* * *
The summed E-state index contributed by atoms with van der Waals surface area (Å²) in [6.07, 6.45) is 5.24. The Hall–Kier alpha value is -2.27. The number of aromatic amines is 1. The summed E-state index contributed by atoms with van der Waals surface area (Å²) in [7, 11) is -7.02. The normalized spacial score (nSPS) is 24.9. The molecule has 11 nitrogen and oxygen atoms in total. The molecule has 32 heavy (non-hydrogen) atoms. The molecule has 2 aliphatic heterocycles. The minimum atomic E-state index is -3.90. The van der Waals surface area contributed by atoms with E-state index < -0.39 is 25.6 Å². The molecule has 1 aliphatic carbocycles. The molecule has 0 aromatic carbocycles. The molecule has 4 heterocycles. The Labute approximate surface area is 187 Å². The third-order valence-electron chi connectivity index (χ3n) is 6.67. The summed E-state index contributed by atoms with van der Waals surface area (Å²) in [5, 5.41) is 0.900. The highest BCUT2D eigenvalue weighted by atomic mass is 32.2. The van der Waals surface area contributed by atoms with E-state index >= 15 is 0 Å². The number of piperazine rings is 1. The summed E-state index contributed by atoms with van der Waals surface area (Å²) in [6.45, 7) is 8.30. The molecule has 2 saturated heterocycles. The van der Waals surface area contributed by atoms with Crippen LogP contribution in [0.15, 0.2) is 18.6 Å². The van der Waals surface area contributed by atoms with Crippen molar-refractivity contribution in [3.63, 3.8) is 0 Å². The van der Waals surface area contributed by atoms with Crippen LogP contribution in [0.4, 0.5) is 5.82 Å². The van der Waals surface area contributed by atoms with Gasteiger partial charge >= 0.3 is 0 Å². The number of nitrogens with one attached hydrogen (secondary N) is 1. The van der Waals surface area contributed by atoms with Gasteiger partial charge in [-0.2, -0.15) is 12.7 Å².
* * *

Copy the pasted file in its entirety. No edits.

The summed E-state index contributed by atoms with van der Waals surface area (Å²) in [6.07, 6.45) is 5.24. The Hall–Kier alpha value is -2.27. The number of aromatic amines is 1. The summed E-state index contributed by atoms with van der Waals surface area (Å²) in [7, 11) is -7.02. The normalized spacial score (nSPS) is 24.9. The molecule has 11 nitrogen and oxygen atoms in total. The molecule has 32 heavy (non-hydrogen) atoms. The molecule has 2 aliphatic heterocycles. The minimum atomic E-state index is -3.90. The van der Waals surface area contributed by atoms with E-state index < -0.39 is 25.6 Å². The molecule has 1 aliphatic carbocycles. The molecule has 0 aromatic carbocycles. The molecule has 4 heterocycles. The Labute approximate surface area is 187 Å². The third-order valence-electron chi connectivity index (χ3n) is 6.67. The summed E-state index contributed by atoms with van der Waals surface area (Å²) in [5, 5.41) is 0.900. The highest BCUT2D eigenvalue weighted by atomic mass is 32.2. The van der Waals surface area contributed by atoms with E-state index >= 15 is 0 Å². The number of piperazine rings is 1. The summed E-state index contributed by atoms with van der Waals surface area (Å²) in [6.45, 7) is 8.30. The molecule has 2 saturated heterocycles. The van der Waals surface area contributed by atoms with Crippen LogP contribution in [0.15, 0.2) is 18.6 Å². The van der Waals surface area contributed by atoms with Crippen molar-refractivity contribution in [3.63, 3.8) is 0 Å². The van der Waals surface area contributed by atoms with Crippen LogP contribution in [0.4, 0.5) is 5.82 Å². The van der Waals surface area contributed by atoms with Gasteiger partial charge >= 0.3 is 0 Å². The number of nitrogens with one attached hydrogen (secondary N) is 1. The van der Waals surface area contributed by atoms with Gasteiger partial charge in [-0.2, -0.15) is 12.7 Å².